Review and Assessment of Walleye Genetics and Stocking in Alberta


Fiona D. Johnston, Andrew J. Paul


Walleye (Sander vitreus) are native to Alberta occurring in large rivers and lakes throughout the province. However, overexploitation has resulted in the decline of many populations. Furthermore, walleye abundance in the province is limited by availability of large lakes that provide suitable walleye habitat and because Alberta falls near the northern limits of the species’ range. To address declining walleye populations and further extend their distribution, walleye have been stocked into 118 different waterbodies in the province. This report examines effects stocking may have on genetic diversity of walleye in Alberta.

Four hazards are associated with loss in genetic diversity from any stocking program: extinction, loss of within-population genetic variability, loss of among-population genetic variability and domestication selection. Each step in the hatchery processes (i.e., broodstock selection, broodstock collection, mating, rearing or release) is associated with a genetic hazard. The vulnerability of a population to a particular hazard depends on the product of its risk (probability an event that produces the hazard occurs) and the consequence of the hazard. Assessing vulnerability can identify key weaknesses in the hatchery process and areas for improvement which provide the greatest benefit to maintenance of genetic diversity.

In a survey of agencies responsible for walleye stocking in Canada and the United States, maintenance of genetic diversity is an important management concern. However, most agencies have only unofficial policies to prevent movement of walleye across major watershed boundaries. Few jurisdictions have comprehensive guidelines to minimise negative influences of stocking on genetic diversity from various components of the hatchery process. Several states are currently undergoing studies to examine existing and historical genetic diversity. With this information, management agencies intend to further identify: populations that represent distinct genetic groups; the vulnerability of these groups to alteration from a stocking program; and, how diversity can best be maintained.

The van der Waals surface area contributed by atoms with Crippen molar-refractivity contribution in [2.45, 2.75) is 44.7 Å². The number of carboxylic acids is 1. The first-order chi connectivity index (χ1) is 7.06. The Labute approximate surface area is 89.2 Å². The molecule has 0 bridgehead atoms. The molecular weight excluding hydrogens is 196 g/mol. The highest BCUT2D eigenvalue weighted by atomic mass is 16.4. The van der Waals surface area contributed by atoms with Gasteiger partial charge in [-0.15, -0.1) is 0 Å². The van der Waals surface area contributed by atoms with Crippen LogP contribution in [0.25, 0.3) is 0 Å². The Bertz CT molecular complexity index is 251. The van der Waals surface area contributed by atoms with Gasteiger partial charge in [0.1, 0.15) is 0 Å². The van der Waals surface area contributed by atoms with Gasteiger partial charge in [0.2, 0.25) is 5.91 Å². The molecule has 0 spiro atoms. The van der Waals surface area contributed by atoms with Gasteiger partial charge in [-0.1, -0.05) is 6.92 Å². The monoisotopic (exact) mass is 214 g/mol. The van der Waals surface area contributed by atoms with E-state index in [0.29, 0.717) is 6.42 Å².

Walleye stocking in the province of Alberta has occurred since 1926. The spatial pattern of stocking has tended to move walleye genes from northern lakes and watersheds to southern ones. The extent to which these genes have introgressed into southern populations is largely unknown. The only genetic work on walleye completed in Alberta suggests three important patterns. First, river and lake population of walleye are genetically distinct. Second, genetic diversity of walleye within the province may be substantial and unique to different drainage basins. Third, stocked walleye may have introgressed into both recipient lake populations and connected riverine populations. These patterns need to be confirmed using additional genetic techniques and populations.

We believe the most appropriate way of proceeding with genetic analyses intended for management purposes in the province requires two initial steps. First, define evolutionary significant units (ESUs) based on a defined protocol (examples are provided in the text). The ESUs should be based on a combination of genetic, ecological and geographic information that designates populations with respect to: a) reproductive isolation and b) evolutionary lineage. Second, goals of a stocking program must be evaluated with respect to the relative importance of stock performance (e.g., survival, growth and reproductive success of stocked progeny) versus maintenance of genetic diversity, although these are not necessarily mutually exclusive goals. For example, jurisdictions that have no native walleye will likely place little emphasis on maintenance of genetic diversity and most efforts into performance. In contrast, jurisdictions with native populations should place more emphasis in walleye stocking on maintenance of diversity rather than short-term performance.

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